Greece plans to lower minimum wage down to €480, after all?

Posted by in Economy, Editor, Society

The statement of general secretary of Finance Ministry Giorgos Mergos that the minimum wage should be lowered set off to a fierce discussion. Many wonder, whether a further lowering was under way and whether Mergos just fired a flare to check reactions. The statements and assurances by the Labour and Finance ministries that no minimum wage reduction was planned, do not seem too convince the suspicious Greeks who heard a lot and saw even more in the last three years.

Greek news papers

Eleftherotypia: A highly paid attacks the minimum wage

Ethnos: Mergos on Ice

To Vima: “Mergos’ growth model has many examples in Ancient Greece. How did Athenians built the 200 trireme boats that crushed the Parsian Army? by using the same model as Mergos. In the fifth century there were 15,000 slaves in the underground passages of Lavrio. they were mining silver and contributed to growth miracle of the era.”

It’s not a secret that the so-called “Second Memorandum“, the second bailout agreement signed between the Troika and Greece exactly a year ago, mentioned this reduction in “Competitiveness” Chapter, even though quite vague. It’s not a secret either that IMF‘s Poul Thomsen and Christine Lagarde have often mentioned that the minimum wage is Greece with €580 gross and €510 gross for employees up to 25 years old, was still high and blamed it for the lack of competitiveness in Greece. While they failed to mention other important factors like huge bureaucracy, high social contributions and endless corruption.

Film Suspicion Cary Grant/Joan Fontaine

  “Hiding new minimum wage behind your ear, darling?”

I remember very well, IMF head Lagarde bringing the examples of Croatia (€371 gross) and Portugal (€ 485 gross), when she spoke about this issue.

Minimum wage in Greece was officially reduced from €780 gross a month at 25% and 32% as of 1.1.2012. It went down to €586 gross and €511 for workers 15-25 years old, irrespectively of educations and skills.

Officially, the minimum wage refers to a 40-hour working week and a 52-week year.

After deductions of taxes  and social security contributions, a worker gets €486 or €411 at hand.

In practice, this scheme looks like that:

1) employees offer wages below these caps.

2) minimum wage does not apply only to unskilled workers but to everyone who gets a new job in a sector he did not previously work.

Questions

First, we have to ask ourselves whether Croatia and Portugal are booming in investment and competitiveness by keeping labour forces  gnawing on canvas rather than bread.

Second, we have to keep in mind that every time a Greek government official fires a flares – unacceptable by the unions, the people and his colleagues – a couple of months later the flare turns into a bitter reality.

And thirdly, we have to ask: what’s the purpose of a minimum wage?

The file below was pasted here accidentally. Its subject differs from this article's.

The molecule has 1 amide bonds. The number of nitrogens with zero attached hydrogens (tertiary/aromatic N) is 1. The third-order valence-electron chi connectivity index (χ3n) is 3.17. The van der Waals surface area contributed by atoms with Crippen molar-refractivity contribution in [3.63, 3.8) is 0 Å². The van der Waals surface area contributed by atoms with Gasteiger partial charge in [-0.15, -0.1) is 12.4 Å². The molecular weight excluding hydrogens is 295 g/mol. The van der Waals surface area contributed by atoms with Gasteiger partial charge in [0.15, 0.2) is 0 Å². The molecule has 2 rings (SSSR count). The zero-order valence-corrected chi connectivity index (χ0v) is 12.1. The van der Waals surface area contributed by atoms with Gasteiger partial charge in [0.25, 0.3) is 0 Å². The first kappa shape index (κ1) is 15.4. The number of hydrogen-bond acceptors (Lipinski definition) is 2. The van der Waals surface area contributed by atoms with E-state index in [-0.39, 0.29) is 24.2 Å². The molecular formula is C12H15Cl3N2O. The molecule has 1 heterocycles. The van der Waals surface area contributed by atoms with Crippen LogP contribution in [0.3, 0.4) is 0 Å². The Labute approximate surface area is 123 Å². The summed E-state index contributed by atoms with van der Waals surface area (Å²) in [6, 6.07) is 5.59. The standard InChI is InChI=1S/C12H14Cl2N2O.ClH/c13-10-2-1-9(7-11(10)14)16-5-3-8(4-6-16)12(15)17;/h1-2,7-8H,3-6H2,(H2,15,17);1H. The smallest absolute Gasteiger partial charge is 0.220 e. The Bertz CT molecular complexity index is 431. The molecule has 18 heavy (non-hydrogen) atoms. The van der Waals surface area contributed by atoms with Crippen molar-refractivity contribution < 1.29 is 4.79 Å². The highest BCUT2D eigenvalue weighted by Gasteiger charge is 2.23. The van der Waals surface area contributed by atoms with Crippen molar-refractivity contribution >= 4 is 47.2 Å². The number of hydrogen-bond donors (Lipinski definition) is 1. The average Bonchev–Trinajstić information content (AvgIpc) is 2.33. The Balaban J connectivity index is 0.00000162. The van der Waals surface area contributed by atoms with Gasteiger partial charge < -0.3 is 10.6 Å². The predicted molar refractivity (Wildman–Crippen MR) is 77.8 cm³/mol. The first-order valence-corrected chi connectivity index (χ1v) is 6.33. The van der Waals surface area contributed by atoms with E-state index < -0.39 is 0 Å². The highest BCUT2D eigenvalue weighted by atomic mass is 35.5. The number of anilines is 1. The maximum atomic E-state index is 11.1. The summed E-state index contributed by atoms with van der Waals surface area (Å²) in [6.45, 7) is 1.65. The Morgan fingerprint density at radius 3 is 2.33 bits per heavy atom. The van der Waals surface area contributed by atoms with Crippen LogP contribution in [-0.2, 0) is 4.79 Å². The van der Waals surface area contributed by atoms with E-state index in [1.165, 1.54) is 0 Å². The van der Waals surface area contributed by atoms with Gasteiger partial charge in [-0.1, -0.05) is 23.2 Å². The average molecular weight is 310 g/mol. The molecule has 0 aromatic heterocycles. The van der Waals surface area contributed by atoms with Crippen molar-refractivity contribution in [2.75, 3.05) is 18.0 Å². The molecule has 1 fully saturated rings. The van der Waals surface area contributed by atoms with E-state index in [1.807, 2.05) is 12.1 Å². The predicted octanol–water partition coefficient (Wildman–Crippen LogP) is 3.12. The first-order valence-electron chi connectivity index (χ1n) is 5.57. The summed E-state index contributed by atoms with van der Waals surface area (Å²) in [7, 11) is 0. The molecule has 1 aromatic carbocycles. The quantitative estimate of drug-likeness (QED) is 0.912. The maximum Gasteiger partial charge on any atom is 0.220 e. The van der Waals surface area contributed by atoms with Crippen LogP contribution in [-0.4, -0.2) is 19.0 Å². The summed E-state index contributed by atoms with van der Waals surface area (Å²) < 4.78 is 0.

Economists calculate the minimum wage according to markets needs and economy factors and conditions like minimizing the loss of jobs, preserving international competitiveness, real and nominal gross domestic product,  inflation, labor supply and demand, wage levels,  productivity growth, labor costs, business operating costs and some others.

Workers having to live on this minimum wage calculate according to basic needs like housing, food, utilities and other survival real-life factors.

Living wage vs minimum wage

A living wage or subsistence wage is the minimum income necessary for a worker to meet basic needs (for an extended period of time or for a lifetime). These needs include shelter (housing) and other incidentals such as clothing and nutrition. In some nations such as the United Kingdom and Switzerland, this standard generally means that a person working forty hours a week, with no additional income, should be able to afford a specified quality or quantity of housing, food, utilities, transport, health care, and recreation, although in many cases child care, education, saving for retirement, and less commonly legal fees and insurance may cost a family more than food, utilities, transport, or health care. In addition to this definition, living wage activists further define “living wage” as the wage equivalent to the poverty line for a family of four.

The living wage differs from the minimum wage in that the latter is set by law and can fail to meet the requirements of a living wage – or is so low that borrowing or application for top-up benefits is necessary. It differs somewhat from basic needs in that the basic needs model usually measures a minimum level of consumption, without regard for the source of the income. (wikipedia)

Here is Greece, where one in four labour forces is without a job, the social state and the health care have collapsed, the average employee is haunted with a merciless taxes lashing, the heating oil prices left the majority of households to spend a winter in the cold, electricity bills cannot be afforded and prices for food items are higher than in Berlin or Paris, and nobody can claim “a descent living standard is possible with these wages” those openly or secretly planning to lower the minimum wage should answer these two questions:
1) what do they drink?
2) why don’t they share with us their secret drinking formula?